Note: Jonathan Plucker, the Raymond Neag Professor of Education at the University of Connecticut, is guest posting this week. He can be found on Twitter at @JonathanPlucker.
When did we, as a country, decide to make science and social studies electives? In 2010, NCES reported that only a third of Grade 4 students attended schools where administrators reported focused instruction on civics or government. In the same year, NCES also found evidence that only 27% of Grade 4 students’ teachers report that they teach about other countries and cultures at least once per week. I’ve seen it with my own children, and I hear similar stories from educators and parents around the country.
Consider the following data, which I compiled for Grade 4 and Grade 8 students, using the most recent NAEP test results for each content area (look carefully at the most recent assessment in each content area, which is also telling).
The first set of data, representing the percentage of students who scored proficient or advanced, is pretty much what many would predict. The math and reading results are not great, but they are considerably better than most other content areas. I was a little surprised that (a) science was so high and (b) writing wasn’t higher, suggesting that we’re teaching more science and less writing than I realized.
But these data also made me wonder if the results would look the same if we only included students scoring at the advanced level. Those data are provided below.
The data on our top scorers indicate a starker difference between math/reading and other content areas. Anomalies aside, these results suggest that you get the outcomes you deserve: When you spend time primarily on reading and math, you get better reading and math results and other content areas suffer.
Unfortunately, I see no easy answers to rebalance instruction across content areas, and I’d love to hear your ideas for how we can do it. Some of the ideas my colleagues have shared are well-meaning and original (and by “my colleagues,” I am including myself), but on further reflection, I doubt their practicality. For example, one frequent suggestion is to make the entire curriculum problem- and community-based, which fits well with many popular approaches to learning theory but would almost certainly leave big holes in student knowledge and skills. Others suggest annual assessment of student progress in a broader range of content areas, yet teachers can’t magically add 20 hours to each day, which is the only way we’ll see balanced instructional time across elementary classrooms in an “every content area is high stakes” scenario. Maybe we can fully departmentalize and specialize teachers in elementary schools, like we do in most middle schools and just about all high schools. How about integrating certain content into other areas? These are sensible suggestions, grounded in theory and some research, but my sense is that they sound better at the 30,000-foot level than at ground level.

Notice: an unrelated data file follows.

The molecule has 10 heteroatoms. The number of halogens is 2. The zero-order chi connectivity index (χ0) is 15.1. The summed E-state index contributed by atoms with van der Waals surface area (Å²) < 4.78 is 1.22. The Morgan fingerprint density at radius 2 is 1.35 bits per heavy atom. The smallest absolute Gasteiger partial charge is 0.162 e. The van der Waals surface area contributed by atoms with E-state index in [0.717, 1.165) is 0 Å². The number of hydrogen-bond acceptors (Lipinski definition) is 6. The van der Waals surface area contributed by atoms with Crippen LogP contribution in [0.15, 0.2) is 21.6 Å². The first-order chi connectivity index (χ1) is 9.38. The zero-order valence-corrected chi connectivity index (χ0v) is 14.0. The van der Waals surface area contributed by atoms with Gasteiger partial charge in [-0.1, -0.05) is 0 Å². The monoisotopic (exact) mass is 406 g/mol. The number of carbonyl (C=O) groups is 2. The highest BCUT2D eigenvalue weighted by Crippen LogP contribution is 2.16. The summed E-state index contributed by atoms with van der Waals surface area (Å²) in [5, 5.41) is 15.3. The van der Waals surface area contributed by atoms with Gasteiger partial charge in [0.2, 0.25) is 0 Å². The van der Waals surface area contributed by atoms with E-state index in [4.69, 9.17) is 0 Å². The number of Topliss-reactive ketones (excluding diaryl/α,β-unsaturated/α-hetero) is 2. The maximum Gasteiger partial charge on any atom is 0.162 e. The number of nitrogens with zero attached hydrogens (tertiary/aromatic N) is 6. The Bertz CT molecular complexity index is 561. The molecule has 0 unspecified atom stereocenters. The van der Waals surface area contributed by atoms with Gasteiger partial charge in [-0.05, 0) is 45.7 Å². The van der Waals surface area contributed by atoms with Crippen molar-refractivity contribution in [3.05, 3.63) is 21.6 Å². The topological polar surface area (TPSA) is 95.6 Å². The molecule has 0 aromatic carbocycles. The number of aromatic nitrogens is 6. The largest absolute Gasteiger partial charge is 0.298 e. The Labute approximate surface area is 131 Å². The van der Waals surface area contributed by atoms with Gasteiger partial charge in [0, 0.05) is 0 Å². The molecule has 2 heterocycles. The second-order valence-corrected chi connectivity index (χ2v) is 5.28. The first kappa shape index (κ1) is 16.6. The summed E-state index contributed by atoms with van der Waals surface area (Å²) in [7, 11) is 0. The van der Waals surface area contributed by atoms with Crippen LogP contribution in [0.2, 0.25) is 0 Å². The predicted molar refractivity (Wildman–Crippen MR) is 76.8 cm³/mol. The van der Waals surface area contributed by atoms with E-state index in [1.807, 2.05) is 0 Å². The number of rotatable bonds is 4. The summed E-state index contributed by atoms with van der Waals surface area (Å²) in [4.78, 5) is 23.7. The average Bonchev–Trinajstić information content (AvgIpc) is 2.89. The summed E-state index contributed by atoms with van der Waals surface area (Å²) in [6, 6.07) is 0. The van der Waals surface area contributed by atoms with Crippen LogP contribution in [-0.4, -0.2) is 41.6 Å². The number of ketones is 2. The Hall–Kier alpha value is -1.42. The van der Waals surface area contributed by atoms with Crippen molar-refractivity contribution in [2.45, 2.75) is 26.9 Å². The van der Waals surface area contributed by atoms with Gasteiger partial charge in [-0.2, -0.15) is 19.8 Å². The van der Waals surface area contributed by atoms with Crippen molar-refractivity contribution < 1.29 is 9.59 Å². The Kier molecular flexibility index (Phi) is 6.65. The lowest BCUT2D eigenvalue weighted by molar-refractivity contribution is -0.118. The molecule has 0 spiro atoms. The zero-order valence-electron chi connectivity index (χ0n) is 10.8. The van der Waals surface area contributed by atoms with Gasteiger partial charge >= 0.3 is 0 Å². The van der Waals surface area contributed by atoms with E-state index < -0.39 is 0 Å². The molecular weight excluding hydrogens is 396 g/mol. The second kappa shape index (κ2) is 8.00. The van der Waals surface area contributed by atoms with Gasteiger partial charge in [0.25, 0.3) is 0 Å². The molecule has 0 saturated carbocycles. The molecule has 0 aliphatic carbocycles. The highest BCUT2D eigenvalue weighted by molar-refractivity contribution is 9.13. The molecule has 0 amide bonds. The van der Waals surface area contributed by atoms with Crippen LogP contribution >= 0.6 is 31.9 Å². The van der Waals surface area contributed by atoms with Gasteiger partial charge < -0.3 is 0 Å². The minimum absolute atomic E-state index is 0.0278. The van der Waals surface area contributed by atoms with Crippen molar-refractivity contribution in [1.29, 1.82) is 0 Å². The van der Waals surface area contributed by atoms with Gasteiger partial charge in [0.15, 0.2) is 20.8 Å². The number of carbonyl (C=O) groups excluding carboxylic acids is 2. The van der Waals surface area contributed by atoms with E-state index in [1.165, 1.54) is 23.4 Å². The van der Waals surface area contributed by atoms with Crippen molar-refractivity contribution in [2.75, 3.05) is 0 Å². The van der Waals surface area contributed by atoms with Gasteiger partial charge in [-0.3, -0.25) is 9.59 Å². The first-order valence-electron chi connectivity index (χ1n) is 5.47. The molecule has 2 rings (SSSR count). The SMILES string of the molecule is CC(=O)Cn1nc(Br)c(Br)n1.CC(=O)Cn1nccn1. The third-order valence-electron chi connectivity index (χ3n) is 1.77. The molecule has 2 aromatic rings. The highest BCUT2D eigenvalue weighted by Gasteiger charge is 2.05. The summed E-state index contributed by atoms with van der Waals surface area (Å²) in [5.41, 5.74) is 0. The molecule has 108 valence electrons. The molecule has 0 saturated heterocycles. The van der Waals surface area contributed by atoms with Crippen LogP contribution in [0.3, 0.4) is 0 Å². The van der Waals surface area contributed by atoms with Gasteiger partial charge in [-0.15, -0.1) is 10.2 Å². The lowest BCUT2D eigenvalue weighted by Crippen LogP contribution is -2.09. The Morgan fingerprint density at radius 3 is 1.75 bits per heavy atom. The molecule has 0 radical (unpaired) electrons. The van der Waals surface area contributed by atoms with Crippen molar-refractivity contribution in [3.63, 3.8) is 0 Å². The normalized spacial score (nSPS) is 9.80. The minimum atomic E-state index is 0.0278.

However, one way I see people trying to address the problem feels very ill-advised. The attempt by many to fight the narrowing by injecting art into STEM (and, like some sort of magical alchemy, creating STEAM) feels very misguided. If art, why not social studies, or writing, or physical education, or foreign languages, or
The irony is that only the “M” in STEM appears to be a favored content area right now. Rather than STEAM, why not RAM (Reading, Arts, and Mathematics), which is probably a smarter advocacy strategy and a fitting acronym? Or STREAMSS, which includes just about everything under the sun (sorry, writing, but W doesn’t work in most acronyms)? The STEAM approach essentially favors one additional class of content over another, which only exacerbates the “most favored content” problem that we’re dealing with now.
I’m fully aware that one response to these thoughts is that the American curriculum, due to federalism and local control, has had very uneven content coverage for a long time, perhaps forever. That’s a fair point, but my concern is that Americans, for just as long of a time, have had two solutions to this problem. First, import talent as needed to fill gaps created by skimping on certain content. There’s evidence that strategy is no longer as reliable as it used to be.
Second, those with sufficient means place their children in private schools that offer a more appealing mix of content and/or provide evening, weekend, and summer experiences that fill in the big gaps. It’s the classic rich-get-richer conundrum that NCLB and related standards and testing reforms were supposed to help solve, not enhance.
The opinions expressed in Rick Hess Straight Up are strictly those of the author(s) and do not reflect the opinions or endorsement of Editorial Projects in Education, or any of its publications.